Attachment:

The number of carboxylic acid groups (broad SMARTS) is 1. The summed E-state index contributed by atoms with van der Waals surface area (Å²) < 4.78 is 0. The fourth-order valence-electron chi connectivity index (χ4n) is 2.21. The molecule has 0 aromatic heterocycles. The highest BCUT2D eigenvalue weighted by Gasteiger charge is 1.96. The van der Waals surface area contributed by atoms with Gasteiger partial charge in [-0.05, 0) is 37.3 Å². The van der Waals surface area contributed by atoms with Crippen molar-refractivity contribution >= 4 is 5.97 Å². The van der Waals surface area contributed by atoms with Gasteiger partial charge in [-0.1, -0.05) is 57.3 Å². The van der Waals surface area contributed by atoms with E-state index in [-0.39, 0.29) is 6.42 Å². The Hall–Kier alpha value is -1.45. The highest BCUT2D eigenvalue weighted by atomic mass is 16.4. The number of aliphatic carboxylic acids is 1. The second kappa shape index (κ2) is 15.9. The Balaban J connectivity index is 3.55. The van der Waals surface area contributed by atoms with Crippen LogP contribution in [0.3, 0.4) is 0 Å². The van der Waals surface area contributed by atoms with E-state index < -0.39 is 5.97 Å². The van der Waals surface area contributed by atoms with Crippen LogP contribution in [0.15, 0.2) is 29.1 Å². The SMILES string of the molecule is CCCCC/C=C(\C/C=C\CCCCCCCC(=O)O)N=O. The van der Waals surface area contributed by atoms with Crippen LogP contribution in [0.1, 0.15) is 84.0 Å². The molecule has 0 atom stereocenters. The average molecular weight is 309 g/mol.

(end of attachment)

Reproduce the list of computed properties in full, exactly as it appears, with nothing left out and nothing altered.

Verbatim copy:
The number of carboxylic acid groups (broad SMARTS) is 1. The summed E-state index contributed by atoms with van der Waals surface area (Å²) < 4.78 is 0. The fourth-order valence-electron chi connectivity index (χ4n) is 2.21. The molecule has 0 aromatic heterocycles. The highest BCUT2D eigenvalue weighted by Gasteiger charge is 1.96. The van der Waals surface area contributed by atoms with Gasteiger partial charge in [-0.05, 0) is 37.3 Å². The van der Waals surface area contributed by atoms with Crippen molar-refractivity contribution >= 4 is 5.97 Å². The van der Waals surface area contributed by atoms with Gasteiger partial charge in [-0.1, -0.05) is 57.3 Å². The van der Waals surface area contributed by atoms with E-state index in [-0.39, 0.29) is 6.42 Å². The Hall–Kier alpha value is -1.45. The highest BCUT2D eigenvalue weighted by atomic mass is 16.4. The number of aliphatic carboxylic acids is 1. The second kappa shape index (κ2) is 15.9. The Balaban J connectivity index is 3.55. The van der Waals surface area contributed by atoms with Crippen LogP contribution in [0.3, 0.4) is 0 Å². The van der Waals surface area contributed by atoms with E-state index < -0.39 is 5.97 Å². The van der Waals surface area contributed by atoms with Crippen LogP contribution in [0.15, 0.2) is 29.1 Å². The SMILES string of the molecule is CCCCC/C=C(\C/C=C\CCCCCCCC(=O)O)N=O. The van der Waals surface area contributed by atoms with Crippen LogP contribution in [0.1, 0.15) is 84.0 Å². The molecule has 0 atom stereocenters. The average molecular weight is 309 g/mol.